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Physical Aspects of Active Directory

  1. These are some of the important physical aspects of Active Directory.
  2. The physical structure as defined by sites is separate from the logical structure of Active Directory, which is defined by domains.
  3. Sites are created for optimization of replication traffic and more efficient logon authentication.
  4. Domain controllers store a copy of the Active Directory database. There is no designated primary domain controller in a Windows 2000 network.
  5. The cost of global catalog replication is weighed against the need for speedier logon and response to global catalog queries.

Domains and Domain Trees

Active Directory's logical structure is built around the concept of domains. Domains were introduced in Windows NT 3.x and 4.0. However, in Active Directory, domains have been updated significantly from the flat and inflexible structure imposed by Windows NT. An Active Directory domain is made up of the following components:
  1. An X.500-based hierarchical structure of containers and objects
  2. A DNS domain name as a unique identifier
  3. A security service, which authenticates and authorizes any access to resources via accounts in the domain or trusts with other domains
  4. Policies that dictate how functionality is restricted for users or machines within that domain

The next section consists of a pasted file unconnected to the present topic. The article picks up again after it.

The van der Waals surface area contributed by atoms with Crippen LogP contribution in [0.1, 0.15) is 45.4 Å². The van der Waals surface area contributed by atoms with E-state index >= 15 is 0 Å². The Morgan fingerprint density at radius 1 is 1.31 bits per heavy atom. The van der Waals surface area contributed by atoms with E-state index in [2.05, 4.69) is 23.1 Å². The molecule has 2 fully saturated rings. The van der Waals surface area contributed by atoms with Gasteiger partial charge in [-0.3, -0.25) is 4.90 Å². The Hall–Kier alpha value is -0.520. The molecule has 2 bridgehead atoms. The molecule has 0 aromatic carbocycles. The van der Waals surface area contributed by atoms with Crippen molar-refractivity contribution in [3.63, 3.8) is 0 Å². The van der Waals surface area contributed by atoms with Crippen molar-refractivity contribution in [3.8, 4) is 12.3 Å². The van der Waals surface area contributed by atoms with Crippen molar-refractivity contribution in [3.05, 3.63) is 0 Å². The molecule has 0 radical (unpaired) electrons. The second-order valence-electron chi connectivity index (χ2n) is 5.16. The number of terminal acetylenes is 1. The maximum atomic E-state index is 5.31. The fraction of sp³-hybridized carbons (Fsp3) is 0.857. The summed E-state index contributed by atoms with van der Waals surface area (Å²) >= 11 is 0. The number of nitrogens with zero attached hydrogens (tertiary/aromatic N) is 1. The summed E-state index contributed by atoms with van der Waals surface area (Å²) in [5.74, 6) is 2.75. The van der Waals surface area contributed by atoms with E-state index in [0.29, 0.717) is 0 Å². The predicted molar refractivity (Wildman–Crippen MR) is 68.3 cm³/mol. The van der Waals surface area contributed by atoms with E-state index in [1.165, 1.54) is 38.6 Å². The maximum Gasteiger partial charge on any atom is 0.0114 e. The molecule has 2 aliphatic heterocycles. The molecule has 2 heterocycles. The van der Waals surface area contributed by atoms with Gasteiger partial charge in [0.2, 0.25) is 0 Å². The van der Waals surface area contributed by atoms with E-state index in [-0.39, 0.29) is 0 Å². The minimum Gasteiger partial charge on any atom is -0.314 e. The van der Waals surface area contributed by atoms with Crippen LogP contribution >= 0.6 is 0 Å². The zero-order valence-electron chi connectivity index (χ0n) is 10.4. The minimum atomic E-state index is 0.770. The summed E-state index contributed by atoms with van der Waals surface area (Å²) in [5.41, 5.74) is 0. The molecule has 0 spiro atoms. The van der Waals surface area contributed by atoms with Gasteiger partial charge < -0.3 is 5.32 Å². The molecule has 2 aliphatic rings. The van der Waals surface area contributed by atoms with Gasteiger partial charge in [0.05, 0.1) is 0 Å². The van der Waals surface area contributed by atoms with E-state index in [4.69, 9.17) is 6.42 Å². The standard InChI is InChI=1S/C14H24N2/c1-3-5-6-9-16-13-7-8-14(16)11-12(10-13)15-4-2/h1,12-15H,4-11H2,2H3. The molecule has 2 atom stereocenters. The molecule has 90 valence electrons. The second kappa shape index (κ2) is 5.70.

A domain controller (DC) can be authoritative for one and only one domain. It is not possible to host multiple domains on a single DC. For example, DispersedNet has already been allocated a DNS domain name for its company called, so it decides that the first Active Directory domain that it is going to build is to be named However, this is only the first domain in a series that may need to be created, and is in fact the root of a domain tree. The domain itself is automatically created as the root node of a hierarchical structure called a domain tree. This is literally a series of domains connected together in a hierarchical fashion, all using a contiguous naming scheme. If DispersedNet were to add domains called Europe, Asia, and Americas, then the names would be
  2., and
Each domain tree is called by the name given to the root of the tree; hence, this domain tree is known as the tree. You can see that in the setup of DispersedNet we now have a contiguous set of domains that all fit into a tree. Even if we had only one domain, it would still be a domain tree with one domain.